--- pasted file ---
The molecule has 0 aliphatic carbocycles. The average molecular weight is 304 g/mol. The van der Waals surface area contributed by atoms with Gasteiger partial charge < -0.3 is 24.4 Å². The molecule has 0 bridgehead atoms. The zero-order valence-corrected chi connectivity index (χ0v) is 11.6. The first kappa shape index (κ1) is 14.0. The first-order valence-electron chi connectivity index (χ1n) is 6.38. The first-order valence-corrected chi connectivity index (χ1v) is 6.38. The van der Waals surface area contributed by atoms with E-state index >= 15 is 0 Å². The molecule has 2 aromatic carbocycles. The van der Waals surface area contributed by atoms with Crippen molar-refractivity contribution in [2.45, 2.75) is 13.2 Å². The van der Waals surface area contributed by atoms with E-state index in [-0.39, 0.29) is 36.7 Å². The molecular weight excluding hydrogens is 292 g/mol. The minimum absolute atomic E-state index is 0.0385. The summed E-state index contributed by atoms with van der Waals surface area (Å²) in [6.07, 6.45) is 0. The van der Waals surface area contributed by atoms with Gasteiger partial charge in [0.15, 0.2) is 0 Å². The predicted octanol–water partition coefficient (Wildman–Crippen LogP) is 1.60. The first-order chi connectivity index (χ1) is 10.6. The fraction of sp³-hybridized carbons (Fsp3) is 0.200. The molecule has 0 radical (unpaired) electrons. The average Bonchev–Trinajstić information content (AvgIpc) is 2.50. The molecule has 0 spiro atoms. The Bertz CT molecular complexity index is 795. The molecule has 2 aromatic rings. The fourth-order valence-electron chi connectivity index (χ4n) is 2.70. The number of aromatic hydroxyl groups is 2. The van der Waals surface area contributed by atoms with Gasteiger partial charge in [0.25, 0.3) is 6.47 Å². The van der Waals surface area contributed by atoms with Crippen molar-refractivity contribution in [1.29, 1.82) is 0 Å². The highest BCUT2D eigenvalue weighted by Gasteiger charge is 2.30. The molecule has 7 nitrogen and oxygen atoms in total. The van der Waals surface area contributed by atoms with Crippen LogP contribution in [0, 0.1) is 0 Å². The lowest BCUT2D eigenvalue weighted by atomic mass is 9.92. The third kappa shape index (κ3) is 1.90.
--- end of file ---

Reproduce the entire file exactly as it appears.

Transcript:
The molecule has 0 aliphatic carbocycles. The average molecular weight is 304 g/mol. The van der Waals surface area contributed by atoms with Gasteiger partial charge < -0.3 is 24.4 Å². The molecule has 0 bridgehead atoms. The zero-order valence-corrected chi connectivity index (χ0v) is 11.6. The first kappa shape index (κ1) is 14.0. The first-order valence-electron chi connectivity index (χ1n) is 6.38. The first-order valence-corrected chi connectivity index (χ1v) is 6.38. The van der Waals surface area contributed by atoms with E-state index >= 15 is 0 Å². The molecule has 2 aromatic carbocycles. The van der Waals surface area contributed by atoms with Crippen molar-refractivity contribution in [2.45, 2.75) is 13.2 Å². The van der Waals surface area contributed by atoms with E-state index in [-0.39, 0.29) is 36.7 Å². The molecular weight excluding hydrogens is 292 g/mol. The minimum absolute atomic E-state index is 0.0385. The summed E-state index contributed by atoms with van der Waals surface area (Å²) in [6.07, 6.45) is 0. The van der Waals surface area contributed by atoms with Gasteiger partial charge in [0.15, 0.2) is 0 Å². The predicted octanol–water partition coefficient (Wildman–Crippen LogP) is 1.60. The first-order chi connectivity index (χ1) is 10.6. The fraction of sp³-hybridized carbons (Fsp3) is 0.200. The molecule has 0 radical (unpaired) electrons. The average Bonchev–Trinajstić information content (AvgIpc) is 2.50. The molecule has 0 spiro atoms. The Bertz CT molecular complexity index is 795. The molecule has 2 aromatic rings. The fourth-order valence-electron chi connectivity index (χ4n) is 2.70. The number of aromatic hydroxyl groups is 2. The van der Waals surface area contributed by atoms with Gasteiger partial charge in [0.25, 0.3) is 6.47 Å². The van der Waals surface area contributed by atoms with Crippen molar-refractivity contribution in [1.29, 1.82) is 0 Å². The highest BCUT2D eigenvalue weighted by Gasteiger charge is 2.30. The molecule has 7 nitrogen and oxygen atoms in total. The van der Waals surface area contributed by atoms with Crippen LogP contribution in [0, 0.1) is 0 Å². The lowest BCUT2D eigenvalue weighted by atomic mass is 9.92. The third kappa shape index (κ3) is 1.90.